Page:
By John M. Newman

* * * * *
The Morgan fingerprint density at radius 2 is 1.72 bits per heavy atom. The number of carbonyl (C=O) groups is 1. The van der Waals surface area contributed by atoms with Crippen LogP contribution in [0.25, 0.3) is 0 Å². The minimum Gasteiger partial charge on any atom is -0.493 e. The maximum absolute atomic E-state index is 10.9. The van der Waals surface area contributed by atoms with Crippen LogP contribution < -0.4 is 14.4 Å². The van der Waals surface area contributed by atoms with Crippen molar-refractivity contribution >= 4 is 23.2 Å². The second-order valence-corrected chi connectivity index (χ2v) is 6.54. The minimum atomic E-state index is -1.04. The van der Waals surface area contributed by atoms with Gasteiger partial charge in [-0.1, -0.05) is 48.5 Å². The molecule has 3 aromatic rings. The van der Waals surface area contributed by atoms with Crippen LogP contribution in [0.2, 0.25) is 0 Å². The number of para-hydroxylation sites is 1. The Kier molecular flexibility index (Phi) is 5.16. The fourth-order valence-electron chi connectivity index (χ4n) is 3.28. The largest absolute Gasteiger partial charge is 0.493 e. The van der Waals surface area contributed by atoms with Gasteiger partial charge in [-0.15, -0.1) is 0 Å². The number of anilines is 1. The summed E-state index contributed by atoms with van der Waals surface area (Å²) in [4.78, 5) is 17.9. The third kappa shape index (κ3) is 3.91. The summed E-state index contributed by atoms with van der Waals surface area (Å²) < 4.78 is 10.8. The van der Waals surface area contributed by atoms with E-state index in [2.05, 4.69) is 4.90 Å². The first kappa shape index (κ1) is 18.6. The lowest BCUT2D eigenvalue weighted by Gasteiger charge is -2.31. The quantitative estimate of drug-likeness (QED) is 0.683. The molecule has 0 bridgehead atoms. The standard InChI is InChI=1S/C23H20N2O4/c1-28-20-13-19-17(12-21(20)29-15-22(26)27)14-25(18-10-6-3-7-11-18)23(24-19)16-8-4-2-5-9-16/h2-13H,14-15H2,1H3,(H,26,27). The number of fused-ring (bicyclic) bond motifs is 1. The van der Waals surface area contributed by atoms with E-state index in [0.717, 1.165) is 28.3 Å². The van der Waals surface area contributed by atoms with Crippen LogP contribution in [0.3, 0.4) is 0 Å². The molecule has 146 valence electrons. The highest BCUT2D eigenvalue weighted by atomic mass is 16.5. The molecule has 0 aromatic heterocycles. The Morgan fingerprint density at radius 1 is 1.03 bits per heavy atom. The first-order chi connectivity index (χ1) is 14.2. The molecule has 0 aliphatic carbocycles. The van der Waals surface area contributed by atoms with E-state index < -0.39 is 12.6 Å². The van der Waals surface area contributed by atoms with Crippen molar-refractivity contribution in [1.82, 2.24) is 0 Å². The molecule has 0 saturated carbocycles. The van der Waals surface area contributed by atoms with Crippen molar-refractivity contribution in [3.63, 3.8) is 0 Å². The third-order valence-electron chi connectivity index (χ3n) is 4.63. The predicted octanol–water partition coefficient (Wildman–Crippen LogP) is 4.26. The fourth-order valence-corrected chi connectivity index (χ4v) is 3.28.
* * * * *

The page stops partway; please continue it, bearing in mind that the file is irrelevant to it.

Innovation yields massive welfare benefits — but it can also pave the way for novel types of anticompetitive harm. Under certain conditions, digital platforms can harness the power of reputation to steer users to favored suppliers. This steering forecloses non-favored suppliers in a related, though distinct, relevant market. Where favored suppliers are able to split the resulting rents with the platform, the strategy is rational. The resulting foreclosure reduces efficiency and consumer welfare. Antitrust enforcers and courts should take the possibility of such harm into consideration when analyzing conduct in platform markets. This article identifies the requisite conditions for this complex harm. It then uses the recent Zillow–Trulia merger as a case study to illustrate how such harm can occur. It concludes that the FTC’s clearance of the merger may have constituted a false negative, and that the merger may be harming consumers.